One of the pillars of a relationship -- whether it's with family or friends -- is trust. Trusting relationships will encourage family and friends to spend more quality time with you. Building trust also fosters positive communication among family and friends. Whereas negative communication or no communication at all demonstrates mistrust. If you are new to a family or friendship or you are trying to repair a broken relationship, there are steps you can take to help them learn how to trust you.
Communicate your feelings genuinely with family members. Expressing your individuality helps your loved ones learn to trust who you are, according to a Utah State University program designed to strengthen family ties. If you are honest about how you feel in all situations, your loved ones can learn to trust your words whether they agree with what you say or not. Use tact when expressing yourself so that you can avoid any unnecessary hurt feelings.
Use active listening skills when your family and friends talk to you. Knowing that you are truly listening helps build trust because active listening demonstrates that you care about their words. Active listening skills include making eye contact, refraining from interrupting and occasionally nodding your head. Use phrases such as "I understand" and reflect what they say when they make a point.
Keep your promises. Following through with your promises demonstrates dependability, which fosters trust in relationships with family and friends. If you have to break a promise, make sure you have a reasonable explanation for doing so.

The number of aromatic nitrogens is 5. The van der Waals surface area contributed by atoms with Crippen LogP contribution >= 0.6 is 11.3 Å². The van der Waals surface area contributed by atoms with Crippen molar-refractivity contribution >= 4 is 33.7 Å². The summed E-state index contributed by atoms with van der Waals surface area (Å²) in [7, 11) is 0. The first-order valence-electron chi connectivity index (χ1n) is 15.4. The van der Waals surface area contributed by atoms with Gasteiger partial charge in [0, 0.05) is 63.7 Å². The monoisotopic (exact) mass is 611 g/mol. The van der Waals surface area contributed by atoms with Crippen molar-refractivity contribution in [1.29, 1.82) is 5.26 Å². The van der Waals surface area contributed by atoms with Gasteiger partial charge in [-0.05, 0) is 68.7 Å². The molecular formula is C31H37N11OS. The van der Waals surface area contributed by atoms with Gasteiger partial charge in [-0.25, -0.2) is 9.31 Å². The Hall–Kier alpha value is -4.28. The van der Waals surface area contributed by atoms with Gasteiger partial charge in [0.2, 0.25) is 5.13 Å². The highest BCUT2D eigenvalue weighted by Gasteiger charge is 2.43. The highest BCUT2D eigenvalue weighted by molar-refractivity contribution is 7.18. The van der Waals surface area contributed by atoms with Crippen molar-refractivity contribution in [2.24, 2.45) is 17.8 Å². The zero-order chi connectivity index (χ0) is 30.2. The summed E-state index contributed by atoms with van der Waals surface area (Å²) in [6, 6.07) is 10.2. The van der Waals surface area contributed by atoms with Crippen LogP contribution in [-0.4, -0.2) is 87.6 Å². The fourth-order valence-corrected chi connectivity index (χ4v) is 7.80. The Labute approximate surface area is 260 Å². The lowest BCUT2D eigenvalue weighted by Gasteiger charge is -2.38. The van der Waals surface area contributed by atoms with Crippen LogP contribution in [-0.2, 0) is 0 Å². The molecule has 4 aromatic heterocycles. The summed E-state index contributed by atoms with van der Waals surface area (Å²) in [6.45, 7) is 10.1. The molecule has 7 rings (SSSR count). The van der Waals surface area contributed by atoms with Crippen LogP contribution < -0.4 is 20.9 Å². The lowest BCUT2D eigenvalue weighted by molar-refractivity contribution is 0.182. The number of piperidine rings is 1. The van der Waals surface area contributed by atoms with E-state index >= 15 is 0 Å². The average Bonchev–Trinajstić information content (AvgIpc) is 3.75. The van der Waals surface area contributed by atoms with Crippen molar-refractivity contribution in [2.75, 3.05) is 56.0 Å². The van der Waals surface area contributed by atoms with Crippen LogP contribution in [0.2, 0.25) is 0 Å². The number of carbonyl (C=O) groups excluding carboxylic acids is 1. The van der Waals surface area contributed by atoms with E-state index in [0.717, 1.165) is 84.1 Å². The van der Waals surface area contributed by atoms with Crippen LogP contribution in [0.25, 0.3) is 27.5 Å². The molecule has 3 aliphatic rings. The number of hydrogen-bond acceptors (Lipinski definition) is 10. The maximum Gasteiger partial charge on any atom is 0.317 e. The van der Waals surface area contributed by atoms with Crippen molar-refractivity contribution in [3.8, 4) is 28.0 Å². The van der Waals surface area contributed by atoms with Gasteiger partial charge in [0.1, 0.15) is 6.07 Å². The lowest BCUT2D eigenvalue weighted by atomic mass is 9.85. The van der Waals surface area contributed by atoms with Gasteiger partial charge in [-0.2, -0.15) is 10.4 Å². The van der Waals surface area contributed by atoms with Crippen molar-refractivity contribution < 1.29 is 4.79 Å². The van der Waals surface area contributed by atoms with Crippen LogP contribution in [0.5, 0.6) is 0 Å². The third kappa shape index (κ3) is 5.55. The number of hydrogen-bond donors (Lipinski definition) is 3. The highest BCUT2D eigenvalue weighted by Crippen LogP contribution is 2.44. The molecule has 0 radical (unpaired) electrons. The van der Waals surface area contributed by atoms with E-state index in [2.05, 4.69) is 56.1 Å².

Become altruistic. Families tend to have more positive relationships when members act altruistically, which is defined as performing actions for others with no regard to personal benefit. Helping your family or friends in an emergency situation is an example of altruism. When family and friends see you go out of your way for them, they can count on you to be there for them.
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- Seek family counseling if there is too much mistrust and communication has become overtly negative. A family counselor can help everyone process through the communication problems, identify the source of the breakdown and work through building better listening skills among the members.
Paul Bright has been writing online since 2006, specializing in topics related to military employment and mental health. He works for a mental health non-profit in Northern California. Bright holds a Bachelor of Science in psychology from the University of North Carolina-Pembroke and a Master of Arts in psychology-marriage and family therapy from Brandman University.